Tyre Hospital Treats Hezbollah Fighters
Aug. 12, 2006
TYRE, Lebanon (AP) _ The chairman of Jabal Amal Hospital says his staff has treated wounded Hezbollah guerrillas at its emergency unit _ but never lets them stay, fearing their presence would make the facility a target for Israeli attack.
The private hospital, the largest medical facility in this port city, is where most of the Lebanese wounded during Israel's offensive in the south have been treated, almost all of them civilians caught by Israeli artillery fire and airstrikes.
The work has overwhelmed the 173-bed hospital, where the usual staff of 102 doctors is down to 38 after many fled the war. The remaining doctors, 109 nurses and other staffers and 50 refugees are living in the hospital because it is too dangerous to travel to and from their homes.
Since the outbreak of hostilities July 12, Jabal Amal has treated 554 wounded civilians, Dr. Ahmad Mroue, the chairman, told The Associated Press, on Friday. He said 20 to 25 wounded Hezbollah fighters have been treated in the emergency unit.
``We told them (Hezbollah leaders) that we will do all the medical treatment that is necessary in the emergency unit, but we can't keep them in the hospital. We also do operations for them, and then they take them the same day,'' Mroue said.
Only one guerrilla has died at the hospital, he said, and the body was sent to Tyre's smaller, government-run hospital, where bodies are stored in a large refrigeration truck.
Guerrillas are distinguishable by the khaki uniforms they wear, and most of the fighters who have come through Jabal Amal have suffered serious gunshot wounds, Mroue said. He said it appeared ``all of them were from the fighting in Bint Jbail,'' a border village that saw some of the heaviest ground fighting.
Mroue knows the danger of keeping Hezbollah fighters in his hospital.
During the 1982 Israeli invasion of Lebanon, when Jabal Amal was brand new, Israeli warplanes bombed the hospital, wrecking the top two floors, he said. Israeli commandos then stormed the hospital and snatched two Hezbollah fighters from their beds and one from an operating room.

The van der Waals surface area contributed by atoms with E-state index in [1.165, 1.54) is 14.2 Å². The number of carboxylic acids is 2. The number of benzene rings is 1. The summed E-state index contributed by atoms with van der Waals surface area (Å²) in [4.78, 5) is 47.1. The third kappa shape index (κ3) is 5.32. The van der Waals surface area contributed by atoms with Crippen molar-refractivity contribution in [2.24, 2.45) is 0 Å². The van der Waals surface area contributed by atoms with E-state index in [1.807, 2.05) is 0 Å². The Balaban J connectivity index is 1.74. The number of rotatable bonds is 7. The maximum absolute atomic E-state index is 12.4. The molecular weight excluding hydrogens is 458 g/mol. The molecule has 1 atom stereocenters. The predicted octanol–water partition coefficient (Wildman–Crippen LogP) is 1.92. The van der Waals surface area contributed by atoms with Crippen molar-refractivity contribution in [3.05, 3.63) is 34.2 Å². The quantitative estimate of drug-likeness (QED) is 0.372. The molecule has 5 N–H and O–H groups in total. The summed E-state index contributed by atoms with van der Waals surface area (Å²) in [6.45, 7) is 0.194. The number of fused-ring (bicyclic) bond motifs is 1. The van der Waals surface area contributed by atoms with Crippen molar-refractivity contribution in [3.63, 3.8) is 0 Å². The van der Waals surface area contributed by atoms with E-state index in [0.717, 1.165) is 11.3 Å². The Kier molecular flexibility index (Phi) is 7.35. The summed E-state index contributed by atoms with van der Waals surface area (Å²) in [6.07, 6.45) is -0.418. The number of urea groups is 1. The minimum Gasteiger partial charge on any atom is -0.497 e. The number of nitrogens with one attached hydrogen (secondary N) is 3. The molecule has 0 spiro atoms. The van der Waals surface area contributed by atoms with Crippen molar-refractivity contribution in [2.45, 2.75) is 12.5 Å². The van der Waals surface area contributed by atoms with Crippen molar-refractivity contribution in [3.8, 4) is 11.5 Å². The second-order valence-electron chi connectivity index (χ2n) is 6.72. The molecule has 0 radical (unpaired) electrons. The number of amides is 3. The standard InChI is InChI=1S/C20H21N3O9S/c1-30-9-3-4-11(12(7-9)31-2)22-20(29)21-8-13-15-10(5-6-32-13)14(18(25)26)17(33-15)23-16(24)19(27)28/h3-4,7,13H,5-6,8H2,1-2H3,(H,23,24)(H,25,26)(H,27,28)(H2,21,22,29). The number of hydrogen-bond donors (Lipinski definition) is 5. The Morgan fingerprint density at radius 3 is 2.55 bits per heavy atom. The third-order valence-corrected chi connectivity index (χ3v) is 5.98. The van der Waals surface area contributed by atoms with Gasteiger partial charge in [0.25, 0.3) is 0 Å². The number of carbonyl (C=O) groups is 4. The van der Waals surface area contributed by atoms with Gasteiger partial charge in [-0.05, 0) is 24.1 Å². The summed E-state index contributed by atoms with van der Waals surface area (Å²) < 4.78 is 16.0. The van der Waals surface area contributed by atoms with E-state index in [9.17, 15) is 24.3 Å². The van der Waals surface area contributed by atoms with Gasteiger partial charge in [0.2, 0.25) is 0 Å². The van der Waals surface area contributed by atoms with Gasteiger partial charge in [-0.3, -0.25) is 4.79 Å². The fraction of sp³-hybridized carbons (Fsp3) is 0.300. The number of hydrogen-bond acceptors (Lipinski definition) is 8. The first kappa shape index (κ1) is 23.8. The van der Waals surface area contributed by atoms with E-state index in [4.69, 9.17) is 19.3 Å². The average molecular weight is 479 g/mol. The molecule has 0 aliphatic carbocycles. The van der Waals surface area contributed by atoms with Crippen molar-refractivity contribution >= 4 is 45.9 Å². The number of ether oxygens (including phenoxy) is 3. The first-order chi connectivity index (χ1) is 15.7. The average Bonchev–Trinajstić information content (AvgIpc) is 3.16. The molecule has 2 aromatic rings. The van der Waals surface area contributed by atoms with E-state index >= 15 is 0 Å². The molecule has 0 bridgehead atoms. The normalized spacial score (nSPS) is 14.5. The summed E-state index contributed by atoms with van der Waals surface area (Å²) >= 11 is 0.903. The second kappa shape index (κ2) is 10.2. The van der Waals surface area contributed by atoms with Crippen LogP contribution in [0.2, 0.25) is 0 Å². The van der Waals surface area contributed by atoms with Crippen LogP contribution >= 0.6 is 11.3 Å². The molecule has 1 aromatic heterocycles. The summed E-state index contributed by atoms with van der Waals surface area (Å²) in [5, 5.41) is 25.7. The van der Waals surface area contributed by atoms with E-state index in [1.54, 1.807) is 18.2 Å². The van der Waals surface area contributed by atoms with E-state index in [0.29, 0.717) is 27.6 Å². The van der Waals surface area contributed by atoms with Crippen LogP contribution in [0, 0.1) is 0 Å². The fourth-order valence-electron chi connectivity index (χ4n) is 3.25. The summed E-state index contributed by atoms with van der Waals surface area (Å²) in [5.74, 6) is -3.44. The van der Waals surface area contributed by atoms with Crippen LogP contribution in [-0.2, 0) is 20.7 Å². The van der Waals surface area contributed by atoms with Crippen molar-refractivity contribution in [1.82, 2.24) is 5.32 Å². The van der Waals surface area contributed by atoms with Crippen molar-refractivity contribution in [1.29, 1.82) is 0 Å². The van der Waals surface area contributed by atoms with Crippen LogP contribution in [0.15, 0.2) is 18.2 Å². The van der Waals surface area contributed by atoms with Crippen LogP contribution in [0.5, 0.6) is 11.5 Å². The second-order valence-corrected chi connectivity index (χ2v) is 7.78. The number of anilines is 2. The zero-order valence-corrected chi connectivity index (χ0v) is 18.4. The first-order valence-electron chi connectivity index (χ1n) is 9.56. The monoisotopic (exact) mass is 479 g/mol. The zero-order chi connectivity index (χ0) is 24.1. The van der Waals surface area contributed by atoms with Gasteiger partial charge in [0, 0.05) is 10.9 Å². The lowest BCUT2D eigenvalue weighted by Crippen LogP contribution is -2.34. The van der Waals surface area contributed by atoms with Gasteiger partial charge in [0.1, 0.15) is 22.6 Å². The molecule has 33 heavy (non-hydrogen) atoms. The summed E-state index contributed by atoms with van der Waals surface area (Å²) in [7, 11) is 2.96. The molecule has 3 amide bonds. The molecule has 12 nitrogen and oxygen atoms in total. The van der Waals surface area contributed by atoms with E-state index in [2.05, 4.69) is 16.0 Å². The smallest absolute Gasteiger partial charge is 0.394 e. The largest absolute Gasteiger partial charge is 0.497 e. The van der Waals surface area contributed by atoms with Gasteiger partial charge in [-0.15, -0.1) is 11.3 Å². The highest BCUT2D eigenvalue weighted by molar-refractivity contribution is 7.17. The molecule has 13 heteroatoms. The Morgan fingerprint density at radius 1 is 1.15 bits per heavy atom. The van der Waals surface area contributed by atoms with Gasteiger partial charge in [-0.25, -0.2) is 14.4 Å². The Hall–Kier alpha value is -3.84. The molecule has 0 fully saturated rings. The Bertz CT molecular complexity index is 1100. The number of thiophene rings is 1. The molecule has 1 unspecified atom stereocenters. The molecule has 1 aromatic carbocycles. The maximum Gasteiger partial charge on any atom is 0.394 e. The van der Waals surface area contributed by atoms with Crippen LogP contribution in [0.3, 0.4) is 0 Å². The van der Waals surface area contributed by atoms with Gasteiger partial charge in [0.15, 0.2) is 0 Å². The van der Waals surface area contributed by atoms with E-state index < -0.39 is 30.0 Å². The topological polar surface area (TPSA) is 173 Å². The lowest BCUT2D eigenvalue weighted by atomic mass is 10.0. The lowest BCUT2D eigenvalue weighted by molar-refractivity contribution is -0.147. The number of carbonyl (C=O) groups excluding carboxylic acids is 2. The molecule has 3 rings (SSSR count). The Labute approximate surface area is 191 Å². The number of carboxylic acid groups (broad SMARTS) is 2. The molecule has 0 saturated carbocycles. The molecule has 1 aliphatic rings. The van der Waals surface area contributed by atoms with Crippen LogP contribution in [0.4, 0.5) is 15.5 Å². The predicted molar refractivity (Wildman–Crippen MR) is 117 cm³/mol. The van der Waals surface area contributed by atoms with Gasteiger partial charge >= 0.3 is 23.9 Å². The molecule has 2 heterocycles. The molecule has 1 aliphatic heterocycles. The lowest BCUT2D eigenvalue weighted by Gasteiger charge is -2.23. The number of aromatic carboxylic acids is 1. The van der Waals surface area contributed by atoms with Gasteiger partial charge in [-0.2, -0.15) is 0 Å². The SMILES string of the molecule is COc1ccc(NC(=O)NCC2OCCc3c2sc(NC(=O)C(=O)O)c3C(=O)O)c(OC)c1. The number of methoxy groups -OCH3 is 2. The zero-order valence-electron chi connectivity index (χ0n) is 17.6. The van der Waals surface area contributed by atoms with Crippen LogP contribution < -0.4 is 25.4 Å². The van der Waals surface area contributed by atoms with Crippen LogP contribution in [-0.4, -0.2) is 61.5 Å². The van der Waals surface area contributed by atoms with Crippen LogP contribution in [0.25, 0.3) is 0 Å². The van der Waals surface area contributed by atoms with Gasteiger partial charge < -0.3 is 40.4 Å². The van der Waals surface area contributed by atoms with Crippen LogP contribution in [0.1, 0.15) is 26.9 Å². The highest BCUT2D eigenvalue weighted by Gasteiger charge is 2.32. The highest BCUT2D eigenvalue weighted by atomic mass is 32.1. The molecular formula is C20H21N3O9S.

When fighting erupted last month, Mroue said, he contacted the International Committee of the Red Cross and the United Nations to have them tell Israeli authorities that Jabal Amal would not admit Hezbollah fighters.
``If we try to maintain soldiers of Hezbollah we will take a big risk,'' Mroue said.
Hezbollah generally takes care of its own dead and wounded, sending only the worst of the wounded for treatment at hospitals, so there is no way to independently determine its casualties. The group has acknowledged 65 deaths in its ranks, while Israel says at least 200 guerrillas have been killed.
Lebanon's Health Ministry and security officials don't report Hezbollah casualties. They say 669 civilians and 30 Lebanese soldiers have been killed, based on a count of bodies at hospitals or retrieved by rescue workers.
Since the outbreak of war, Tyre has held two mass funerals, burying more than 100 dead. A third mass burial was planned last week but was put off after Israeli attacks on the city intensified. The dead have been buried in shallow graves in numbered coffins to be exhumed later by family members for burial at home.
On Thursday, all patients were evacuated from Tyre's 80-bed Hiram Hospital because doctors feared a new wave of wounded as Israel launched a new assault ahead of a prospective cease-fire, Dr. Haider Jouni said.
Israel's threat to attack any vehicles on the roads of southern Lebanon, to keep arms from reaching Hezbollah, has caused problems for the region's hospitals by preventing aid convoys for a week. Mroue said Jabal Amal was running low on food for its patients, staff and refugees.
Israel allowed a relief ship carrying food and other supplies to dock in Tyre on Saturday. The fuel it carried will be shared with the city's hospitals, Red Cross spokesman Roland Huguenin said.
Ambulances, meanwhile, are risking movement on the roads. They have been ferrying some 70 kidney dialysis patients and other chemotherapy patients to and from their homes to Jabal Amal for treatment.